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Nikole Hannah-Jones will teach one course this fall as a tenured professor

Refused a tenure offer from UNC to head to Howard

Critical race theory and journalism scholar Nikole Hannah-Jones will teach one course this fall as a tenured professor at Howard University.

Called “The 1619 Project,” her course appears focused on the initiative she led at the New York Times in 2019 to retell the story of American history through the lens of slavery.

The New York Times project has drawn widespread criticism from historians for falsely claiming colonists fought the American Revolution to preserve slavery, as well as other assertions.

She will teach the three-credit course with Deanna Hayden, a doctoral student at Howard.

The College Fix filtered the other departments in the university’s course catalog to see if Hannah-Jones is teaching another department’s course in the fall, but she is not.

Last year, she rejected an offer for a tenured position at the University of North Carolina at Chapel Hill.

The Fix reached out to Hannah-Jones’ spokesperson, Charles Yao, via email on August 22, but The Fix received no response. Hannah-Jones posted a screenshot of The Fix’s email to Twitter on August 22.

“You know you that bish when you cause all this conversation,” the professor wrote, in response to a College Fix media request from a student reporter.

Bish is a slang term for “bitch,” according to dictionary.com. The website also says it could be used as a friendly term.

She posted the tweet the same day The Fix requested comment.

The news release cited by Hannah-Jones says she “has called attention to the need for historically informed investigative journalism that meets with urgency the threats to our democracy and for broader representation among the nation’s investigative reporters.”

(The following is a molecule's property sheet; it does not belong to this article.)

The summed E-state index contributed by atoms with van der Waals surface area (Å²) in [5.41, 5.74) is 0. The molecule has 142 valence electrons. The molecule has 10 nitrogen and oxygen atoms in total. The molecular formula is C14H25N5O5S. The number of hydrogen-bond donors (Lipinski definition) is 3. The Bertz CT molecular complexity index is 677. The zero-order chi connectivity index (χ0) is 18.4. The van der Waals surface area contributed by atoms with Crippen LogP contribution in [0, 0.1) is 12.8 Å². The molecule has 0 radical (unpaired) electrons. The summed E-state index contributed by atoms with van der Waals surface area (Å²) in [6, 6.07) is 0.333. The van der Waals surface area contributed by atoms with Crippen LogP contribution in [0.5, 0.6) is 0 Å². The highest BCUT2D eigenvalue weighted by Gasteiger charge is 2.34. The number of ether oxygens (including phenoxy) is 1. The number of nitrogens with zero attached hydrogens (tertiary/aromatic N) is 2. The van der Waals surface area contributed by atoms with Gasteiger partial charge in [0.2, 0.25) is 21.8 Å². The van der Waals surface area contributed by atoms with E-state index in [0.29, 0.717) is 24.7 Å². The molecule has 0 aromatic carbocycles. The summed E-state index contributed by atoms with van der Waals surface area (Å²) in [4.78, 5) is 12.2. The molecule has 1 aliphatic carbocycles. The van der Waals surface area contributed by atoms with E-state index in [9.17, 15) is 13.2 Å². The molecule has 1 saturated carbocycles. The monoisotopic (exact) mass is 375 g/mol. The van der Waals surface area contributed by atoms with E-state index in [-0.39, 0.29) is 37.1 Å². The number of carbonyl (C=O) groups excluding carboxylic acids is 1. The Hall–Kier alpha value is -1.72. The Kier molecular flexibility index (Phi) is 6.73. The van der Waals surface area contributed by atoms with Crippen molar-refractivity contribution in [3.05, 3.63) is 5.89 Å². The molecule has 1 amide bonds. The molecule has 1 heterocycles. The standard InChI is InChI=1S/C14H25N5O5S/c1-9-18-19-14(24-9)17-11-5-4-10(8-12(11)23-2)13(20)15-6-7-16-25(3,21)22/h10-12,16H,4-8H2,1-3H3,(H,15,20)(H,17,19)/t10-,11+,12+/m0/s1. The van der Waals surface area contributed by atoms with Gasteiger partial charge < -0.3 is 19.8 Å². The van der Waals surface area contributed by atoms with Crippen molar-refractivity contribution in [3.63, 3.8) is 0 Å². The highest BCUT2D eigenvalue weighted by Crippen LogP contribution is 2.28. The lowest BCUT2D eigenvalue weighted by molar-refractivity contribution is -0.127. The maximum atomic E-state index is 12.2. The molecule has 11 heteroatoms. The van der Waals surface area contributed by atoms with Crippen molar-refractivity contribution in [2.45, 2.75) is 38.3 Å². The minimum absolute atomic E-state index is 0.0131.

Howard University’s Center for Journalism & Democracy, which Hannah-Jones leads, has just hired a new director, Kali-Ahset Amen. The group says that one of its goals is to create more college courses and professorships.

“The center will create and support investigative journalism courses as well as visiting professorships that bring working professionals into the classroom,” the news release stated. “With the center, Howard University will become one of the few journalism programs nationwide to offer a slate of courses with an investigative focus.”

“The center will also fund investigative reporting courses at other [historically black colleges and universities], as well as provide financial support for student journalists and student newspapers at historically Black colleges and universities,” according to the media announcement. It will also “support journalism faculty, and train students and professional journalists.”

Howard University declined to comment after The Fix reached out twice via email in the past two weeks to ask if the 1619 Project author will be teaching more courses after the fall.

MORE: New York Times makes ‘clarification’ to 1619 Project

IMAGE: Democracy Now/YouTube

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About the Author
College Fix contributor Rachel Lalgie is a student at the University of Florida, studying accounting and economics. She is a member of UF's Phi Eta Sigma and the National Society of Collegiate Scholars.